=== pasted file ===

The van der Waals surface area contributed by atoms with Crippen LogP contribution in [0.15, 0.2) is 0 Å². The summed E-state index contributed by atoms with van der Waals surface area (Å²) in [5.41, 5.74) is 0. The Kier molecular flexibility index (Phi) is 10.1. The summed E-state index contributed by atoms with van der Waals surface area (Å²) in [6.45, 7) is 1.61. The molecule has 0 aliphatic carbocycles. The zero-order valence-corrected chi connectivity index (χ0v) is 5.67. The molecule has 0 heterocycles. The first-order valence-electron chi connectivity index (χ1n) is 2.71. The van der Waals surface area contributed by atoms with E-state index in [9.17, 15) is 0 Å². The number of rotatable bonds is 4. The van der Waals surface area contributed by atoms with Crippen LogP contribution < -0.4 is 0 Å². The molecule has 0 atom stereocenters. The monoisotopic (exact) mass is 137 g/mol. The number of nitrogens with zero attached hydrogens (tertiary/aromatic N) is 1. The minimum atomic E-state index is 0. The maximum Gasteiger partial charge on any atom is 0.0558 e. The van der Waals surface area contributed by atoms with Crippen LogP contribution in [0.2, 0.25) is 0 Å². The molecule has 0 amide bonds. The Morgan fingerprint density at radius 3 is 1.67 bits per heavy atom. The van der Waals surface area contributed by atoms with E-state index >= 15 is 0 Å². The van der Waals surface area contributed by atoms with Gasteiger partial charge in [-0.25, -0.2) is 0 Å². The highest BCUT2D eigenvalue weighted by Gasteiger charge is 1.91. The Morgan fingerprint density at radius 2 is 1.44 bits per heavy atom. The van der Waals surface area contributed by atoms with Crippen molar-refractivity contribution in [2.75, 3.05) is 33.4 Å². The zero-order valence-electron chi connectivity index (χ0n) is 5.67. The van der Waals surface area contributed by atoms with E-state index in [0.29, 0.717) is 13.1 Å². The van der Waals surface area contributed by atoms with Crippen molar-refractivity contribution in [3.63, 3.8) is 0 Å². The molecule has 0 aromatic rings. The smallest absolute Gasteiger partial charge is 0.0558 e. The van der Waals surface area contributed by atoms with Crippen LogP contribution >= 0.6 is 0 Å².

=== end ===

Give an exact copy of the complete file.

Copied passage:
The van der Waals surface area contributed by atoms with Crippen LogP contribution in [0.15, 0.2) is 0 Å². The summed E-state index contributed by atoms with van der Waals surface area (Å²) in [5.41, 5.74) is 0. The Kier molecular flexibility index (Phi) is 10.1. The summed E-state index contributed by atoms with van der Waals surface area (Å²) in [6.45, 7) is 1.61. The molecule has 0 aliphatic carbocycles. The zero-order valence-corrected chi connectivity index (χ0v) is 5.67. The molecule has 0 heterocycles. The first-order valence-electron chi connectivity index (χ1n) is 2.71. The van der Waals surface area contributed by atoms with E-state index in [9.17, 15) is 0 Å². The number of rotatable bonds is 4. The van der Waals surface area contributed by atoms with Crippen LogP contribution < -0.4 is 0 Å². The molecule has 0 atom stereocenters. The monoisotopic (exact) mass is 137 g/mol. The number of nitrogens with zero attached hydrogens (tertiary/aromatic N) is 1. The minimum atomic E-state index is 0. The maximum Gasteiger partial charge on any atom is 0.0558 e. The van der Waals surface area contributed by atoms with Crippen LogP contribution in [0.2, 0.25) is 0 Å². The molecule has 0 amide bonds. The Morgan fingerprint density at radius 3 is 1.67 bits per heavy atom. The van der Waals surface area contributed by atoms with E-state index >= 15 is 0 Å². The van der Waals surface area contributed by atoms with Gasteiger partial charge in [-0.25, -0.2) is 0 Å². The highest BCUT2D eigenvalue weighted by Gasteiger charge is 1.91. The Morgan fingerprint density at radius 2 is 1.44 bits per heavy atom. The van der Waals surface area contributed by atoms with Crippen molar-refractivity contribution in [2.75, 3.05) is 33.4 Å². The zero-order valence-electron chi connectivity index (χ0n) is 5.67. The van der Waals surface area contributed by atoms with E-state index in [0.29, 0.717) is 13.1 Å². The van der Waals surface area contributed by atoms with Crippen molar-refractivity contribution in [3.63, 3.8) is 0 Å². The molecule has 0 aromatic rings. The smallest absolute Gasteiger partial charge is 0.0558 e. The van der Waals surface area contributed by atoms with Crippen LogP contribution >= 0.6 is 0 Å².